7:53 a.m. ET

On Tuesday, President Trump and first lady Melania Trump welcomed French President Emmanuel Macron and his wife, Brigitte, to the White House, and "much affection was shared" — at least between presidents, Jimmy Kimmel said on Tuesday's Kimmel Live. Melania had on "her special Donald-proof sombrero," but the two presidents were very publicly affectionate.

"Donald Trump and Macron have an interesting relationship," Kimmel said. "Trump very much needs a friend — because, you know, most of his old ones are going to prison — and Macron is looking to improve his country's standing in the world, and the United States can help with that. So these two need each other, and Donald Trump really cannot keep his hands off this guy. ... He gave him the full Stormy Daniels there." And "a little touch of dandruff-shaming didn't put their love-fest to an end," either, he added.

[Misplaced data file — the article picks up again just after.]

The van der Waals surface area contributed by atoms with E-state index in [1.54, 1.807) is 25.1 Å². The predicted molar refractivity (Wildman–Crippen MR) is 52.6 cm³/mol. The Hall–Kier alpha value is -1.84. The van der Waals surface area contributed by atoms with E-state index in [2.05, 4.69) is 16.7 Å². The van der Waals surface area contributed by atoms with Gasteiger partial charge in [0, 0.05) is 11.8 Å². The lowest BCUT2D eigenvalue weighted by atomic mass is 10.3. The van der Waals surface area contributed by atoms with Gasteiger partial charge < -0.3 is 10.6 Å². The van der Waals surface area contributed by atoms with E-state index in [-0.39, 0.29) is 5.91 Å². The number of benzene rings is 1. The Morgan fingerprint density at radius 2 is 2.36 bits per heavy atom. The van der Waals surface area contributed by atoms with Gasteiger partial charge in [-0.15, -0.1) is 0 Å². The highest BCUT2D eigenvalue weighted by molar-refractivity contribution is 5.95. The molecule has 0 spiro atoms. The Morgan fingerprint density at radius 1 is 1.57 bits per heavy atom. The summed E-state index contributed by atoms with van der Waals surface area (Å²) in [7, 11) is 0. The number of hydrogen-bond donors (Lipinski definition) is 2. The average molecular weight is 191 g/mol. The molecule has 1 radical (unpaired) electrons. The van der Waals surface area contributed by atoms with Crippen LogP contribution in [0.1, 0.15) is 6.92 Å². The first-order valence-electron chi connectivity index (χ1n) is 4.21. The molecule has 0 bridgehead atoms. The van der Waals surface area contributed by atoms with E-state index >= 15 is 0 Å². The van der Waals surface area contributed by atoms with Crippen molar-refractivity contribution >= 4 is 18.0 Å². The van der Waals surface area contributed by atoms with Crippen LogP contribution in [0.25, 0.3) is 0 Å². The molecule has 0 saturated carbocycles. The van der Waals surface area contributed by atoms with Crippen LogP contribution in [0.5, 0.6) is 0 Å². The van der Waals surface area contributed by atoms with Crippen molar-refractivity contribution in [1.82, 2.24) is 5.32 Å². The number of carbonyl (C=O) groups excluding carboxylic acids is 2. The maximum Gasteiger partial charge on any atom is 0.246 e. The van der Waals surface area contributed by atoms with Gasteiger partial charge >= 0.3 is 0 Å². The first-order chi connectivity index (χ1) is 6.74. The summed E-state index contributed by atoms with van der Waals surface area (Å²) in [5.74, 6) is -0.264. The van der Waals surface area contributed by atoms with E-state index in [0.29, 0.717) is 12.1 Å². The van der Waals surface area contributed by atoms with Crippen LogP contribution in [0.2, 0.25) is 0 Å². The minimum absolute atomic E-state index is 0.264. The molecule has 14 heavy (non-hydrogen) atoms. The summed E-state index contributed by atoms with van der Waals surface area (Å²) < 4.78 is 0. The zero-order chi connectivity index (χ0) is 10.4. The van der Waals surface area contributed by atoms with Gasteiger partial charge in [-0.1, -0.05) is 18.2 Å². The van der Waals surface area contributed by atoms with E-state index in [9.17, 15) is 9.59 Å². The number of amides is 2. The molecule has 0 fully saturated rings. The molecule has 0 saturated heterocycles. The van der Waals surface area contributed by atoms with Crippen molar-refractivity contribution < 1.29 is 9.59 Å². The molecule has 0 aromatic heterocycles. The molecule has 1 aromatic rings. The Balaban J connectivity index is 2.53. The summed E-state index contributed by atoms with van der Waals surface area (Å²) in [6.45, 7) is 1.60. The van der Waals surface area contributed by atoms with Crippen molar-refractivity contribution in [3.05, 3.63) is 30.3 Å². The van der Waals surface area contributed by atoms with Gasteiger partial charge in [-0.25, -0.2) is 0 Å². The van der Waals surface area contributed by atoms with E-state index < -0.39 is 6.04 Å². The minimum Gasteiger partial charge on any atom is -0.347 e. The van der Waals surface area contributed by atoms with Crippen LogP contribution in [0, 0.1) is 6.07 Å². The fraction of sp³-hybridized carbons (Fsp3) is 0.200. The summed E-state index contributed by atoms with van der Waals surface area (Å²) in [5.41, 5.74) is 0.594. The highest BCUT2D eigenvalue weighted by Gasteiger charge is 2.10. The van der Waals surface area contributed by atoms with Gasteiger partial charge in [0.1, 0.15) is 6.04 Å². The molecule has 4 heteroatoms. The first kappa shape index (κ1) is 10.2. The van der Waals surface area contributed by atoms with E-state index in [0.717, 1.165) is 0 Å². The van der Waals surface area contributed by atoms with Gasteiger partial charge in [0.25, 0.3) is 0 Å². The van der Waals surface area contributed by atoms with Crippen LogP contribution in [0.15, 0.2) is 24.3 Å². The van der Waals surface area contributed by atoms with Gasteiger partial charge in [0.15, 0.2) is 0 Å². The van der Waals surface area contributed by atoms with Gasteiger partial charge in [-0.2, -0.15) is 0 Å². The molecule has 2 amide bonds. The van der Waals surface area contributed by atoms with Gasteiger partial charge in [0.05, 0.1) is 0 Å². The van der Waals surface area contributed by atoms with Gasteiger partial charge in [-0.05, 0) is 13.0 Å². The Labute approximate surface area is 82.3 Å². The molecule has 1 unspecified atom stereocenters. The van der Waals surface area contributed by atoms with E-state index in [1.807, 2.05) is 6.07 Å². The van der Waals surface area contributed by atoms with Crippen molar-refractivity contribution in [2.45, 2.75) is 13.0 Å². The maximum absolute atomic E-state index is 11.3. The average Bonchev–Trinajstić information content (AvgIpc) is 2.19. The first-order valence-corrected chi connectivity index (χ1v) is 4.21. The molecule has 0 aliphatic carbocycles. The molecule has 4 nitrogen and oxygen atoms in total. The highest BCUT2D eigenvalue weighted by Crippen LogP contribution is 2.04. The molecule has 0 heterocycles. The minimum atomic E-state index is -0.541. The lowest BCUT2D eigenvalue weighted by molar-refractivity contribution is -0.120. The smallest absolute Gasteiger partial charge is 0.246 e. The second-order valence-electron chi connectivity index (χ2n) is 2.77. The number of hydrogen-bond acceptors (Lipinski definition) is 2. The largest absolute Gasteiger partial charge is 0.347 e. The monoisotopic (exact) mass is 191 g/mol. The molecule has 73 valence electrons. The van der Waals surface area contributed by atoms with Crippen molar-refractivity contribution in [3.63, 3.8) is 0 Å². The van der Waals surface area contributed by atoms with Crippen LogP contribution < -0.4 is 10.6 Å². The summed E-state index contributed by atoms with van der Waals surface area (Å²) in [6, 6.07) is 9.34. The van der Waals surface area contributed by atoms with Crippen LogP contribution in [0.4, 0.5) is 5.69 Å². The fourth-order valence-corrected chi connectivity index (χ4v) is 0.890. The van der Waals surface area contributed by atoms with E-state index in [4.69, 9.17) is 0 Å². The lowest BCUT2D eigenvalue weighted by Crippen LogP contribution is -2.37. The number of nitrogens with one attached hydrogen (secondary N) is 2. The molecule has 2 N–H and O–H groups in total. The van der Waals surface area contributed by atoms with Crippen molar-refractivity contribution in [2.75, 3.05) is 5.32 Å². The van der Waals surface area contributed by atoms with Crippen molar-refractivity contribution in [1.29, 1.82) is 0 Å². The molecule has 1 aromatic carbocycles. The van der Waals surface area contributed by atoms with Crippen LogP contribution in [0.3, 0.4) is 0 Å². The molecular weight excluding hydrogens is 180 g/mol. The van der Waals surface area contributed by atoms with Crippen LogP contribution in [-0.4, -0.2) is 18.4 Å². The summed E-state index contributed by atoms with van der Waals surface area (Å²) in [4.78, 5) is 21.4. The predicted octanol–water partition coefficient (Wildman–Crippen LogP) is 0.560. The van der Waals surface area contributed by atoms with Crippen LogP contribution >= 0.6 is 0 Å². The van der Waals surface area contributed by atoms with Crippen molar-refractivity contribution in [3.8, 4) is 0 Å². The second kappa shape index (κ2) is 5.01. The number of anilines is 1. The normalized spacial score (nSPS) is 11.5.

The main event of the state visit, however, was Tuesday night's state dinner, and the first lady apparently put her imprimatur on every aspect of the meal — and then posted a video to prove it. "And you know, putting an event like this together is a lot of work, and it's tedious, and so, to spruce it up — since it is Avengers week — we took that video of Melania's dinner setup and we gave it the Marvel movie music treatment."

The first lady's staff includes only 10 people, and so there was worry that she would have trouble pulling the dinner all together, Kimmel said, but "she had no problem at all, thanks in part to a special new meal deal from one of her husband's favorite spots." You can watch that abomination below. Peter Weber

7:09 a.m. ET
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The Supreme Court is hearing its final oral arguments of the session on Wednesday, and it's one of their highest-profile cases of the year: President Trump's ban on travelers from six majority-Muslim countries. Trump's third iteration of his travel ban has been in full effect since December, but the challengers, repressed by former acting U.S. Solicitor General Neal Katyal, will argue that the ban on visitors from Iran, Libya, Somalia, Syria, and Yemen, as well as North Korea and a limited number of Venezuelans, is an unconstitutional manifestation of Trump's promised Muslim travel ban. The Trump administration will say that the ban is a lawful exercise of the president's broad discretion over immigration and national security matters.